The addictive mobile game has taken our nation by storm, and we’ve compiled a top five POKEMON GO wishlist for future updates.
If you took a walk through any major park, zoo, or public space in the last few days, you’ve probably seen dozens of people glued to their phones, scouring the area for a rare Scyther or Mimic, or you accidentally bumped into them while you were doing the exact same thing. Social media and major news outlets are constantly giving us updates on the games happenings (don’t play and drive folks!), and here at The Fandom we’ve gotten hooked as well.
However, POKEMON GO is still in its infancy, a level one evolution if you will, and while there are already some promised updates in the works, we had some thoughts on how Niantic can improve upon the experience. So here we go, our wishlist for POKEMON GO!
Number Five: An Instruction Manual/ Help Guide
If you were like me, you heard about the Pokémon craze and were immediately drawn in by the premise. Pokemon is now a franchise that has literally thrived for decades, so kids from four-years-old to forty something kids-at-heart, all have grown up with Pikachu and the gang. When we start the game though, it feels like we were thrown into the deep end of the Pokémon training pool.
While the mechanics of the game are simple enough, there are no hints or prompts at how you are to interact with the touch screen world. I can’t tell you how many Pokéstops I tried to access before I realized you had to spin the silly photo. The same goes for the mechanics of battling, incubating eggs, and pretty much everything else. A simple ‘Help’ screen would go a long way in making sure players don’t spend a frustrating amount of time floundering.
Number Four: Allow interactions with your social networks
One of the most obvious missing pieces in the game right now is the inability to connect in-game with your friends. While players often hunt together in the physical world, outside of seeing a desired Pokémon disappear from your screen when someone else catches it, there is no in-game connection between players.
In an ideal world, you could send messages to friends, add new ones as you meet them in your wanderings, and even see them engaged in battle on your phone screen. It’d also be great to train your Pokémon in battle against theirs without having to take over a nearby gym. Which brings us to our next item on the wishlist.
Number Three: Have more variety in the ways to train Pokemon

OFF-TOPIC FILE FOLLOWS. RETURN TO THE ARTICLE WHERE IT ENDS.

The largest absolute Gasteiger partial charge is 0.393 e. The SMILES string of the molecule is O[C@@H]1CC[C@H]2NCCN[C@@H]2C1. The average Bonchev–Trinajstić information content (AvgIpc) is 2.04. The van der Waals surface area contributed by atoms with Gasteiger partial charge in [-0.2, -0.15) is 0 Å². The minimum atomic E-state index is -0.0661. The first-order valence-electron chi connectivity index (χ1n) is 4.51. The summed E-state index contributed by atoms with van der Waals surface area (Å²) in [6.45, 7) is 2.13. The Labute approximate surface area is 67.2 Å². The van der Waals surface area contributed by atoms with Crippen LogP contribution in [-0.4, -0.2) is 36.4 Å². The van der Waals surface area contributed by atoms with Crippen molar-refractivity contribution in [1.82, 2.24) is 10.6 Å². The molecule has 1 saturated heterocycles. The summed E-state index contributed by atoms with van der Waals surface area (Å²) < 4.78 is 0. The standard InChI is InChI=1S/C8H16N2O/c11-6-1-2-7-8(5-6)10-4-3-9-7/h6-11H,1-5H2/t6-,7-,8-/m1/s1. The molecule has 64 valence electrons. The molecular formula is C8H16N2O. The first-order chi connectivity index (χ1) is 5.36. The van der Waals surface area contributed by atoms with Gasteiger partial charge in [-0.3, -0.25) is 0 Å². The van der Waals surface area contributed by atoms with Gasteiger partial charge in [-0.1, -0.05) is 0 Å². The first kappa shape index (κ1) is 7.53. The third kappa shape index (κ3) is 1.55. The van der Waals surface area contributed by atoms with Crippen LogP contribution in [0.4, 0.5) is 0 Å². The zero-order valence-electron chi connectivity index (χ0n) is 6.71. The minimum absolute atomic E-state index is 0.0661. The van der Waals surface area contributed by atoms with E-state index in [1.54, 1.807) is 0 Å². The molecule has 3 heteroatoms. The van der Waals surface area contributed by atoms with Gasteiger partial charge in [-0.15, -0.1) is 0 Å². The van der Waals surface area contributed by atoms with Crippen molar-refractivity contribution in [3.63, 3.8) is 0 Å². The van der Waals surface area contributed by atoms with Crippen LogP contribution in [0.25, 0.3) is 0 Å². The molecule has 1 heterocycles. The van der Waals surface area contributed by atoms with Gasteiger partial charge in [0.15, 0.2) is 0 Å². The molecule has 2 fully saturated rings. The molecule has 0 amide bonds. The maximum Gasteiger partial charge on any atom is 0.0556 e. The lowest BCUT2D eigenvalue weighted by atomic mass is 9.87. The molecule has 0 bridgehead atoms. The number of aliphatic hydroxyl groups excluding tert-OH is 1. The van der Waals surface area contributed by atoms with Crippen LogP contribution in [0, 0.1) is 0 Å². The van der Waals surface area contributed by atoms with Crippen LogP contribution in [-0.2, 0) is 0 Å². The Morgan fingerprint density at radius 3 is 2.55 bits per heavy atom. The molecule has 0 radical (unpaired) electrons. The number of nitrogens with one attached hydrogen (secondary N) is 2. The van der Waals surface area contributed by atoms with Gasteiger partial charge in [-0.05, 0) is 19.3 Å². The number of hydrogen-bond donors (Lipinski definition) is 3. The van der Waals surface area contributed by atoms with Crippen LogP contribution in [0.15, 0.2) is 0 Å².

While the candy system was an ingenious way to ensure players still catch weaker Pokémon, the fact that it’s the only reliable way to level up your team is a bit limiting. It would be great to have a variety of avenues to train and build up their levels.
Think about the show and all the ways Ash and the gang would train their Pokémon to get stronger. It’d be great if there were a series of mini-games to play through that gave individual Pokémon experience, levels, and new abilities. Speaking of the show, Pokémon had other uses as well, so…
Number Two: Allow Pokémon to do other activities than just fighting
In a real way, POKEMAN GO has the potential to expand far beyond merely catching and battling the creatures. Think of a lovechild between the Sims and geo-caching, where you set your Pokémon around various parts of the city, building little houses, having them do little jobs, etc. The possibilities are almost endless, and considering the fact we’re really talking about the first widespread, augmented reality game, there could be some pretty awesome partnerships between businesses, local communities, and the in-game design. I for one would love to play a mini-game against a locally owned Pikachu!
Number One: Find a way to get updates without having your phone out
While it has been novel to see so many people out and about glued to their screens, if one of the games chief goals is to get people to experience the outside world through physical activity, it’d be great if the app ran in the background even if we didn’t have the screen up. Not only would it save on our battery life, but we’d also have less accidents.
The solution could be as simple as being able to program personal updates, such as notifications of when certain types of Pokémon are around, or if someone wishes to battle us. It seems like an easy middle ground, and would add to the life cycle of the game.
So there you have, our biggest suggestions for addictive game. But what about you, do you have thoughts or hopes for in-game changes? Let us know in the comments below!